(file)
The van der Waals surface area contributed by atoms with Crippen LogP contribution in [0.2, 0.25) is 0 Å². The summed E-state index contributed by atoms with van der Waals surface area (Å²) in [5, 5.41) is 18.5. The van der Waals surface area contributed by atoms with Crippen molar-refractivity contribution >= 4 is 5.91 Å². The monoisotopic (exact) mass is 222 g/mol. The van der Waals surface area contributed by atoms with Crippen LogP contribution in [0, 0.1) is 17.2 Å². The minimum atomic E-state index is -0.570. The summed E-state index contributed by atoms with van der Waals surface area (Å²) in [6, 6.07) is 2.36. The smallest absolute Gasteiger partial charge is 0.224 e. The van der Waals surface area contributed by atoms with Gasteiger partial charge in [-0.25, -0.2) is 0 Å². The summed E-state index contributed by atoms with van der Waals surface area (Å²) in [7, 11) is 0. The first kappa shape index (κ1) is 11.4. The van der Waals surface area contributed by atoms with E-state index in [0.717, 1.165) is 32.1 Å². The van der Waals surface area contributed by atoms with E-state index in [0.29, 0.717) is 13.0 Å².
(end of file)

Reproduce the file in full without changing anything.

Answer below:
The van der Waals surface area contributed by atoms with Crippen LogP contribution in [0.2, 0.25) is 0 Å². The summed E-state index contributed by atoms with van der Waals surface area (Å²) in [5, 5.41) is 18.5. The van der Waals surface area contributed by atoms with Crippen molar-refractivity contribution >= 4 is 5.91 Å². The monoisotopic (exact) mass is 222 g/mol. The van der Waals surface area contributed by atoms with Crippen LogP contribution in [0, 0.1) is 17.2 Å². The minimum atomic E-state index is -0.570. The summed E-state index contributed by atoms with van der Waals surface area (Å²) in [6, 6.07) is 2.36. The smallest absolute Gasteiger partial charge is 0.224 e. The van der Waals surface area contributed by atoms with Gasteiger partial charge in [-0.25, -0.2) is 0 Å². The summed E-state index contributed by atoms with van der Waals surface area (Å²) in [7, 11) is 0. The first kappa shape index (κ1) is 11.4. The van der Waals surface area contributed by atoms with E-state index in [0.717, 1.165) is 32.1 Å². The van der Waals surface area contributed by atoms with E-state index in [0.29, 0.717) is 13.0 Å².